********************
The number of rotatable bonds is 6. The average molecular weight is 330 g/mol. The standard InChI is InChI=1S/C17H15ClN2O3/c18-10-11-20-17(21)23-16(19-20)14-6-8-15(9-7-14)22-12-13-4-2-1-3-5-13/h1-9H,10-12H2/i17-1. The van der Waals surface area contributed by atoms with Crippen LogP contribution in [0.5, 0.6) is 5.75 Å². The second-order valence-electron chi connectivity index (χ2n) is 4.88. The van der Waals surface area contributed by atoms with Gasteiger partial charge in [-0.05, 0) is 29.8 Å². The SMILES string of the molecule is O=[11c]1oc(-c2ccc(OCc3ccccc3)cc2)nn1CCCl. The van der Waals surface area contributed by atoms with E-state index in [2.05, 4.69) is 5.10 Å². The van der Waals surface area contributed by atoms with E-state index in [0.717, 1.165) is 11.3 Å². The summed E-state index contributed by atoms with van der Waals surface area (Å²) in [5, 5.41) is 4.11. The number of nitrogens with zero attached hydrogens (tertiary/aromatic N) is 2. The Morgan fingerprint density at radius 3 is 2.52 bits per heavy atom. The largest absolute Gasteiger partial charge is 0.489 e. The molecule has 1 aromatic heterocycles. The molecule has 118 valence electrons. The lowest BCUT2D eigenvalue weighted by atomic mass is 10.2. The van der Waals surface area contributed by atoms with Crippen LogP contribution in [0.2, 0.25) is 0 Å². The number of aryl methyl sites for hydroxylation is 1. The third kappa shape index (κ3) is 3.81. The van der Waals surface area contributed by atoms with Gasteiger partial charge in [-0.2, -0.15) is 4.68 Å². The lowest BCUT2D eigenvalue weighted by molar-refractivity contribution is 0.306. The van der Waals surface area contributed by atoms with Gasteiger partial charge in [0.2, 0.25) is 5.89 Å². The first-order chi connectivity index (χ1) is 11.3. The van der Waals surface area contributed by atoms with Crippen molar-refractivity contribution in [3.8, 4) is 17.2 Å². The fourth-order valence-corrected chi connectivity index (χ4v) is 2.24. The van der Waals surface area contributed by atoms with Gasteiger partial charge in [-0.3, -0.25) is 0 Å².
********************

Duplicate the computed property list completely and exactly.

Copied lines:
The number of rotatable bonds is 6. The average molecular weight is 330 g/mol. The standard InChI is InChI=1S/C17H15ClN2O3/c18-10-11-20-17(21)23-16(19-20)14-6-8-15(9-7-14)22-12-13-4-2-1-3-5-13/h1-9H,10-12H2/i17-1. The van der Waals surface area contributed by atoms with Crippen LogP contribution in [0.5, 0.6) is 5.75 Å². The second-order valence-electron chi connectivity index (χ2n) is 4.88. The van der Waals surface area contributed by atoms with Gasteiger partial charge in [-0.05, 0) is 29.8 Å². The SMILES string of the molecule is O=[11c]1oc(-c2ccc(OCc3ccccc3)cc2)nn1CCCl. The van der Waals surface area contributed by atoms with E-state index in [2.05, 4.69) is 5.10 Å². The van der Waals surface area contributed by atoms with E-state index in [0.717, 1.165) is 11.3 Å². The summed E-state index contributed by atoms with van der Waals surface area (Å²) in [5, 5.41) is 4.11. The number of nitrogens with zero attached hydrogens (tertiary/aromatic N) is 2. The Morgan fingerprint density at radius 3 is 2.52 bits per heavy atom. The largest absolute Gasteiger partial charge is 0.489 e. The molecule has 1 aromatic heterocycles. The molecule has 118 valence electrons. The lowest BCUT2D eigenvalue weighted by atomic mass is 10.2. The van der Waals surface area contributed by atoms with Crippen LogP contribution in [0.2, 0.25) is 0 Å². The number of aryl methyl sites for hydroxylation is 1. The third kappa shape index (κ3) is 3.81. The van der Waals surface area contributed by atoms with Gasteiger partial charge in [-0.2, -0.15) is 4.68 Å². The lowest BCUT2D eigenvalue weighted by molar-refractivity contribution is 0.306. The van der Waals surface area contributed by atoms with Gasteiger partial charge in [0.2, 0.25) is 5.89 Å². The first-order chi connectivity index (χ1) is 11.3. The van der Waals surface area contributed by atoms with Crippen molar-refractivity contribution in [3.8, 4) is 17.2 Å². The fourth-order valence-corrected chi connectivity index (χ4v) is 2.24. The van der Waals surface area contributed by atoms with Gasteiger partial charge in [-0.3, -0.25) is 0 Å².